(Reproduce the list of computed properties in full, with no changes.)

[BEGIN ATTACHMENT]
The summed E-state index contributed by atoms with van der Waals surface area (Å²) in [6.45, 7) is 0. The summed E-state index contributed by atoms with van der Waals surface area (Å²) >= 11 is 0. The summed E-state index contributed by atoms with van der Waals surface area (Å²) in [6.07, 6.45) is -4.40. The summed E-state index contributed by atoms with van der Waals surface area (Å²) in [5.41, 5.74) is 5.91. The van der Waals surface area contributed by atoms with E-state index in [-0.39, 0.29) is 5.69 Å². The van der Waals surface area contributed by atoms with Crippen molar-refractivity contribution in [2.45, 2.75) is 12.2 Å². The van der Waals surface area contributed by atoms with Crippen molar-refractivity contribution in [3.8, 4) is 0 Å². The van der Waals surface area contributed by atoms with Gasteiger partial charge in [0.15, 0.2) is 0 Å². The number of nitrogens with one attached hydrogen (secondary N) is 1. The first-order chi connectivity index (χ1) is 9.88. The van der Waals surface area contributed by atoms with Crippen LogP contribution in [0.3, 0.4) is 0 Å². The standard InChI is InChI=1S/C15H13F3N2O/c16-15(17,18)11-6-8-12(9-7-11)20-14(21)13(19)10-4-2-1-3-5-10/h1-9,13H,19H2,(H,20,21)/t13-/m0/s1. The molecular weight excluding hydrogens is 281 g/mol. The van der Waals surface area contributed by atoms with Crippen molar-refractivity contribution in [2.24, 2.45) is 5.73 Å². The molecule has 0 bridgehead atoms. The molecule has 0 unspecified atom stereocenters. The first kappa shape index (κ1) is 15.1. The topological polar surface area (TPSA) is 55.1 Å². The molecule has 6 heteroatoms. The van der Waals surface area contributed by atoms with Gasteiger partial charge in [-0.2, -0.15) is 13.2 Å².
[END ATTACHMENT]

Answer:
The summed E-state index contributed by atoms with van der Waals surface area (Å²) in [6.45, 7) is 0. The summed E-state index contributed by atoms with van der Waals surface area (Å²) >= 11 is 0. The summed E-state index contributed by atoms with van der Waals surface area (Å²) in [6.07, 6.45) is -4.40. The summed E-state index contributed by atoms with van der Waals surface area (Å²) in [5.41, 5.74) is 5.91. The van der Waals surface area contributed by atoms with E-state index in [-0.39, 0.29) is 5.69 Å². The van der Waals surface area contributed by atoms with Crippen molar-refractivity contribution in [2.45, 2.75) is 12.2 Å². The van der Waals surface area contributed by atoms with Crippen molar-refractivity contribution in [3.8, 4) is 0 Å². The van der Waals surface area contributed by atoms with Gasteiger partial charge in [0.15, 0.2) is 0 Å². The number of nitrogens with one attached hydrogen (secondary N) is 1. The first-order chi connectivity index (χ1) is 9.88. The van der Waals surface area contributed by atoms with Crippen LogP contribution in [0.3, 0.4) is 0 Å². The standard InChI is InChI=1S/C15H13F3N2O/c16-15(17,18)11-6-8-12(9-7-11)20-14(21)13(19)10-4-2-1-3-5-10/h1-9,13H,19H2,(H,20,21)/t13-/m0/s1. The molecular weight excluding hydrogens is 281 g/mol. The van der Waals surface area contributed by atoms with Crippen molar-refractivity contribution in [2.24, 2.45) is 5.73 Å². The molecule has 0 bridgehead atoms. The molecule has 0 unspecified atom stereocenters. The first kappa shape index (κ1) is 15.1. The topological polar surface area (TPSA) is 55.1 Å². The molecule has 6 heteroatoms. The van der Waals surface area contributed by atoms with Gasteiger partial charge in [-0.2, -0.15) is 13.2 Å².